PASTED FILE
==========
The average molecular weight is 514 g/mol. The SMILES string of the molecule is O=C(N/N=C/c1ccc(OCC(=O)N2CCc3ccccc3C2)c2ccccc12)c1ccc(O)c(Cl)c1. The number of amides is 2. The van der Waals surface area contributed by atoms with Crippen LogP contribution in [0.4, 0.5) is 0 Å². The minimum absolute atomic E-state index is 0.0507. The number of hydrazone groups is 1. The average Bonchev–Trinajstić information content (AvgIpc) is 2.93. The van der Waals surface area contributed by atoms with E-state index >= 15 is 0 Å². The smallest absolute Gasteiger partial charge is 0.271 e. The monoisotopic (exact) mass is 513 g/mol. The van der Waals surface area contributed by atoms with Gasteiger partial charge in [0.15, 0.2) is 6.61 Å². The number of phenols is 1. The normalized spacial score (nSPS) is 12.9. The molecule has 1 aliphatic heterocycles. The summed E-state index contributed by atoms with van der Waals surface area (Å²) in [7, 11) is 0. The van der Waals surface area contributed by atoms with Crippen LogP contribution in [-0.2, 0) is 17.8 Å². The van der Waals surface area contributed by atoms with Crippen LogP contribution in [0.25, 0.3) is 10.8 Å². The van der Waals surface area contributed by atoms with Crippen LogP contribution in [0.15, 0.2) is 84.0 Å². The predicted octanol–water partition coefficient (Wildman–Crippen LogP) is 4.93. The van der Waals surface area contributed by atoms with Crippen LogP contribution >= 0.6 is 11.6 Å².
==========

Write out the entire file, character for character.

The average molecular weight is 514 g/mol. The SMILES string of the molecule is O=C(N/N=C/c1ccc(OCC(=O)N2CCc3ccccc3C2)c2ccccc12)c1ccc(O)c(Cl)c1. The number of amides is 2. The van der Waals surface area contributed by atoms with Crippen LogP contribution in [0.4, 0.5) is 0 Å². The minimum absolute atomic E-state index is 0.0507. The number of hydrazone groups is 1. The average Bonchev–Trinajstić information content (AvgIpc) is 2.93. The van der Waals surface area contributed by atoms with E-state index >= 15 is 0 Å². The smallest absolute Gasteiger partial charge is 0.271 e. The monoisotopic (exact) mass is 513 g/mol. The van der Waals surface area contributed by atoms with Gasteiger partial charge in [0.15, 0.2) is 6.61 Å². The number of phenols is 1. The normalized spacial score (nSPS) is 12.9. The molecule has 1 aliphatic heterocycles. The summed E-state index contributed by atoms with van der Waals surface area (Å²) in [7, 11) is 0. The van der Waals surface area contributed by atoms with Crippen LogP contribution in [-0.2, 0) is 17.8 Å². The van der Waals surface area contributed by atoms with Crippen LogP contribution in [0.25, 0.3) is 10.8 Å². The van der Waals surface area contributed by atoms with Crippen LogP contribution in [0.15, 0.2) is 84.0 Å². The predicted octanol–water partition coefficient (Wildman–Crippen LogP) is 4.93. The van der Waals surface area contributed by atoms with Crippen LogP contribution >= 0.6 is 11.6 Å².